Despite the inherent challenges, there is also an overdue opportunity to redefine success during the school year by finding fresh ways to keep students and their parents involved in the learning process.

"I always encourage my son to try at least one difficult thing every school year," says Arushi Garg, parenting blogger and mom of a 4-year-old. "This challenges him but also allows me to remind him to be optimistic! Lots of things in life are hard, and it's important we learn to be positive during difficult times. Fostering a sense of optimism allows kids to push beyond what they thought possible, like biking without training wheels or reading above their grade level."

Here are a few mantras to keep in mind this school year:

Quality learning matters more than quantifying learning

After focusing on standardized measures of academic success for so long, the learning environment this next school year may involve more independent, remote learning. Some parents are considering this an exciting opportunity for their children to assume a bigger role in what they are learning—and parents are also getting on board by supporting their children's education with engaging, positive learning materials like Highlights Magazine.

As a working mom, Garg also appreciates that Highlights Magazine can help engage her son while she's also working. She says, "He sits next to me and solves puzzles in the magazine or practices his writing from the workbook."

Keep an open mind as "school" looks different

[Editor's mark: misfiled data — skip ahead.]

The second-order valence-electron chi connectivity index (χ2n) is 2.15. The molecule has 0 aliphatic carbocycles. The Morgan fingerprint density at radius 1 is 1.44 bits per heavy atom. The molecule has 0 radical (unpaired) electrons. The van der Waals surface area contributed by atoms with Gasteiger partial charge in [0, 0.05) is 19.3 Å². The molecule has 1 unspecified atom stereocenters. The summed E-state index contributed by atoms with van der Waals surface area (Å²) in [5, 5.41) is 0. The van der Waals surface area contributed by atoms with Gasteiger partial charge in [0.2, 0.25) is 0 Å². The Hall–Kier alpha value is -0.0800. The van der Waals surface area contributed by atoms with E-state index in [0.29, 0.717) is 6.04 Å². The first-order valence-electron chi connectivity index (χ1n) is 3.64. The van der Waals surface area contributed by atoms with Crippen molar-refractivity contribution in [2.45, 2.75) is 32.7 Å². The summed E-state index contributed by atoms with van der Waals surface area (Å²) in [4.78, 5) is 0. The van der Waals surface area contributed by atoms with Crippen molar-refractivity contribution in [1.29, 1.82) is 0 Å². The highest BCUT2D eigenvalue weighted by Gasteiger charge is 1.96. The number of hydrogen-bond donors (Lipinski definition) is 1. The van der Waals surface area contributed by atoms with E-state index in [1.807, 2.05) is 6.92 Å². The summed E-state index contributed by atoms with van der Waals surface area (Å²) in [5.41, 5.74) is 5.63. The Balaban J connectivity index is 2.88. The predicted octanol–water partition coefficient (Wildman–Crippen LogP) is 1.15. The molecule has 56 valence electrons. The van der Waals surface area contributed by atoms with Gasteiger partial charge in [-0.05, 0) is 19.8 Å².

Whether children are of preschool age or in the midst of high school, "going to school" is bound to look different this year. Naturally, this may require some adjustment as kids become accustomed to new guidelines. Although many parents may wish to shelter our kids from challenges, others believe optimism can be fostered through adversity when everyone is committed to adapting to new experiences.

"Honestly, I am yet to figure out when I will be comfortable sending [my son] back [to school]," says Garg. In the meantime, she's helping her son remain connected with friends who also read Highlights Magazine by encouraging the kids to talk about what they are learning on video calls.

Follow children's cues about what interests them

For Garg, her biggest hope for this school year is that her son will create "success" for himself by embracing new learning possibilities with positivity.

"Encouraging my son to try new things has given him a chance to prove that he can do anything," she says. "He takes his previous success as an example now and feels he can fail multiple times before he succeeds."